It is hard to believe that my strokes happened almost two and a half years ago. Sometimes, it is a distant reality. However, most of the time, this is a vivid and startling reality even now. When I wake up in the morning, I have to realize that this is NOT a dream.
So, how am I doing? It depends. I continue to be grateful for my recovery. Every day, I know that it could have been so much worse. On the other hand, I still have invisible deficits.
I participate in many stroke support groups because, until you have a stroke, no one can really understand the ramifications of strokes, recovery, and deficits.
The National Heart, Lung, and Blood Institute have insightful information about “Life After a Stroke.” Their website is http://www.nhlbi.nih.gov/health/health-topics/topics/stroke/lifeafter.html
The intro says “The time it takes to recover from a stroke varies—it can take weeks, months, or even years. Some people recover fully, while others have long-term or lifelong disabilities.
Ongoing care, rehabilitation, and emotional support can help you recover and may even help prevent another stroke.
If you’ve had a stroke, you’re at risk of having another one. Know the warning signs of a stroke and transient ischemic attack (TIA) and what to do if they occur. Call 9–1–1 as soon as symptoms start.
Do not drive to the hospital or let someone else drive you. Call an ambulance so that medical personnel can begin life-saving treatment on the way to the emergency room. During a stroke, every minute counts.”
For me, here are some of the issues I confront everyday:
“Medicines to help you recover from a stroke or control your stroke risk factors.” I take medications to control stroke and seizure risk factors.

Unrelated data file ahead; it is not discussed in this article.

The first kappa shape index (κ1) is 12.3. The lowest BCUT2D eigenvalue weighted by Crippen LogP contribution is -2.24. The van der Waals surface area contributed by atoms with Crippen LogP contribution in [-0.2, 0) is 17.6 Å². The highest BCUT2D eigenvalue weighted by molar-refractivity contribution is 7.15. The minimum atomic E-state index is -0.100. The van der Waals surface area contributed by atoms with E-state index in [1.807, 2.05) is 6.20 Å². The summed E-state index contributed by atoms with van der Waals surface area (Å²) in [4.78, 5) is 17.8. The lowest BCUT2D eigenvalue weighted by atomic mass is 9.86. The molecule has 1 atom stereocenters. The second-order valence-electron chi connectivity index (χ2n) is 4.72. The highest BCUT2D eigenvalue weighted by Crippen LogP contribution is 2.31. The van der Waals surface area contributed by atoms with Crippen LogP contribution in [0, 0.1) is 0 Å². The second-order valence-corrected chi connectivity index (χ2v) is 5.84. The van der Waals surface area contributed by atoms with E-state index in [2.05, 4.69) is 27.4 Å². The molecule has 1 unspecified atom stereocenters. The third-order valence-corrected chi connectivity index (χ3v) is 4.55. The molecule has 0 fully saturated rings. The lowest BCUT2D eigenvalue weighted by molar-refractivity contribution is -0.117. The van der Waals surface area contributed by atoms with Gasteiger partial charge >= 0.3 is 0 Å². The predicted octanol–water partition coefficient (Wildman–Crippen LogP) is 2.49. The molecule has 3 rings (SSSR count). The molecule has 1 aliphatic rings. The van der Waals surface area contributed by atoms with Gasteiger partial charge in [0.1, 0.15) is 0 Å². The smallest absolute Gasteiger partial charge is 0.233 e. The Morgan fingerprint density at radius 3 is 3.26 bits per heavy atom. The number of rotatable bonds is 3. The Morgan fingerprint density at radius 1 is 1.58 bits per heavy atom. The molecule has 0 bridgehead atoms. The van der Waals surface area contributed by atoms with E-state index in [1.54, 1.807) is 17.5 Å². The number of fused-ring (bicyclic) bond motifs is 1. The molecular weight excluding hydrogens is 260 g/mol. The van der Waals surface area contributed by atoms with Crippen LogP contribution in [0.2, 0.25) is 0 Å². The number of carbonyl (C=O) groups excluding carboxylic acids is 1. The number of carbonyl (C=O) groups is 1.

“Need to take anticoagulants, also called blood thinners. These medicines prevent blood clots from getting larger and keep new clots from forming.” I take blood thinners.
“Easy bruising.” I bruise so easily now.
“Trouble communicating after a stroke. You may not be able to find the right words, put complete sentences together, or put words together in a way that makes sense.” My biggest frustration is aphasia. Aphasia is an impairment of language, affecting the production or comprehension of speech and the ability to read or write. To understand aphasia, here are Aphasia Simulations that are helpful: http://aphasiacorner.com//aphasia-simulations/
“A stroke may affect only one side of the body or part of one side. It can cause paralysis (an inability to move) or muscle weakness, which can put you at risk for falling.” My right arm was paralyzed for a time, but I am lucky that it got better. However, I still have issues with balance sometimes and my right peripheral vision is affected. So depth perception is an issue.
“After a stroke, you may have changes in your behavior or judgment. For example, your mood may change quickly. Because of these and other changes, you may feel scared, anxious, and depressed. Recovering from a stroke can be slow and frustrating.” Really? Of course this is awful for the most part. Stroke survivors would love to get their lives back. However, life is not fair, and we have to make the most of life though it is different.
Part of my therapy and my “outlet” for frustration is my blog. I try to make a difference though I realize sometimes it is far too personal. It is odd that I am a private person, however, it seems that a blog is anonymous which is ridiculous! In the blogsphere, my blog is forever and NOT anonymous.
I will continue blogging for my sanity and, hopefully to help other people.
For those who are reading my blog, who are you? Why are you interested? Where are you from? I would love to know. However, I understand that concept of "Anonymous Blogsphere!"